I want to see cures for ALL cancers.
In most cases, we can’t know for certain what caused an individual’s cancer, meaning we can’t determine exactly what caused their normal cells to mutate and become cancerous. Since we don’t know all the causes, we can’t PREVENT all cancers. All we can do is reduce our risk. Because we all need to eat and breathe, and our world contains toxins known and unknown, we’ve all likely done something that increases our risk of getting cancer.
Smoking is a risk factor for 14 types of cancer, and affects every organ in the body. I support anti-tobacco campaigns to educate and hopefully prevent more people (especially young people) from consuming any tobacco product. I support compassionate smoking cessation efforts to help people find motivation to quit if they did start. I hope people who did use tobacco (and those who love them) can forgive and move on to healthier lifestyles.
But I also recognize that tobacco is more addictive than heroin or cocaine. According to the American Cancer Society, the best way to quit for most people is some combination of medicine, a method to change personal habits, and emotional support. Unfortunately, many smokers who have the desire and motivation to quit lack the tools and support necessary to quit.
Humans are not perfect. Up to 90% of smokers began before age 18–when we all make risky choices for the wrong reasons–and became addicted. But we’ve all made decisions that could put our health at risk. I’ve made my share: pulling all-nighters to study for finals, consuming cola drinks and chocolate for energy during long hours on a tough aerospace proposal, accepting a high-stress job. I knew these weren’t the healthiest choices, but I did them anyway. Does that mean I deserve a terminal illness? If a world-class athlete was fatally injured while competing in the Olympics, would we shrug in acceptance because they chose a high-risk sport and thus were asking for death?
To repeat one of my catchphrases:
“Yes, it’s healthier not to smoke, but it’s not a sin that warrants the death penalty.”
Metastatic cancer has killed so many of my friends. I saw their pain, and the anguish of their loved ones, and I find I don’t care what might have caused their cancer. I don’t want to lose any more people to this beast.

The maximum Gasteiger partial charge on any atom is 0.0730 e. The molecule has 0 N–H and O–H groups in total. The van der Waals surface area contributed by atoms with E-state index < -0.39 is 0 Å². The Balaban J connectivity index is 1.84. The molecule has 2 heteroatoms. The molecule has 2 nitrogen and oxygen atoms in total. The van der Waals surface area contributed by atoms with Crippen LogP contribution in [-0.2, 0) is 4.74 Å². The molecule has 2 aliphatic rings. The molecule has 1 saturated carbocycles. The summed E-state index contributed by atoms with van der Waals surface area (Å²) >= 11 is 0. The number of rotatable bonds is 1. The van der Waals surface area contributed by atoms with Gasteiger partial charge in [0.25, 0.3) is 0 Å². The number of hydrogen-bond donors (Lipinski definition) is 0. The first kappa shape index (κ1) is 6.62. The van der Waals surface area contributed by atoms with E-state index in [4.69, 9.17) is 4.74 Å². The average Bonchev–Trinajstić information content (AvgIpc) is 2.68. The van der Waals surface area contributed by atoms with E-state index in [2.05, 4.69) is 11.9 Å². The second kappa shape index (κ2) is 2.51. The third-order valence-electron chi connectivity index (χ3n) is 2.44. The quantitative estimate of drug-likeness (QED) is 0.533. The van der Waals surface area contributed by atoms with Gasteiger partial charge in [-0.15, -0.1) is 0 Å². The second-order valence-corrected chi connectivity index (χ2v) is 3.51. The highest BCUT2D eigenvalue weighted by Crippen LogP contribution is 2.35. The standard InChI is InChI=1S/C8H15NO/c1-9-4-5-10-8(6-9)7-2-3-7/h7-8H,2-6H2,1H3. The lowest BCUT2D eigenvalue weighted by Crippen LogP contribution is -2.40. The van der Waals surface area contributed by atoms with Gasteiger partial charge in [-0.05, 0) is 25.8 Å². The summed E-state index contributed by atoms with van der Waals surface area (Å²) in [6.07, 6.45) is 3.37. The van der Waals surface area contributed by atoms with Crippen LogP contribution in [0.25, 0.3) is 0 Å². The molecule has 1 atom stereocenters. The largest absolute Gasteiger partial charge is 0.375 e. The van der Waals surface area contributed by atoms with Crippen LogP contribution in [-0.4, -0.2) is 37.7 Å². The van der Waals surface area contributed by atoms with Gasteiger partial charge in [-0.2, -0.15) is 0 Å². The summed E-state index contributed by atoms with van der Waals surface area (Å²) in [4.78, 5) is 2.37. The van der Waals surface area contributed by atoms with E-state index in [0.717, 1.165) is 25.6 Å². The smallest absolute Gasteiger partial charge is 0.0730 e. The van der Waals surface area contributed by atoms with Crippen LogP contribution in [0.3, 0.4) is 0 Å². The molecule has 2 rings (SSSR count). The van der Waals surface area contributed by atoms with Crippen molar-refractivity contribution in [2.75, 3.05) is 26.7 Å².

I want the allocation of research funding to reflect the science that has the best of chance of making a difference for cancers that kill people: metastatic cancers. I want everyone to receive effective treatment for ANY cancer they may have, regardless of why they have the disease, or where they live, or how old they are, or what insurance they have.
Would you want someone to decide whether you deserve healthcare based on YOUR past actions or choices?
End stigma. All cancer patients deserve compassion.
I always find it annoying that one of the first things out when I am introduced (and I am guilty of it myself when I have been speaking publicly or writing on my blog), is that I am a “non-smoker” with stage 4 lung cancer. Should this really matter? I don’t think so. It is important to raise awareness that lung cancer is not strictly a smoker’s disease, and I am invariably asked if I smoked when it isn’t explicitly mentioned, so, for the time being, I find this a necessary evil. But, just as I hate being talked about as a “survivor” (as though I SHOULD be dead already), I also disdain the ubiquitous victim blaming that goes with many cancer diagnoses. It’s a shame that has been the case for so long, but hopefully, we will see an end to it soon as more understanding of what cancers are (and what they are not) bleeds into the public consciousness.
Thank you for your fine work on this blog.
Thank you for another excellent blog post. Have a wonderful Thanksgiving! Peace and love, Cheryl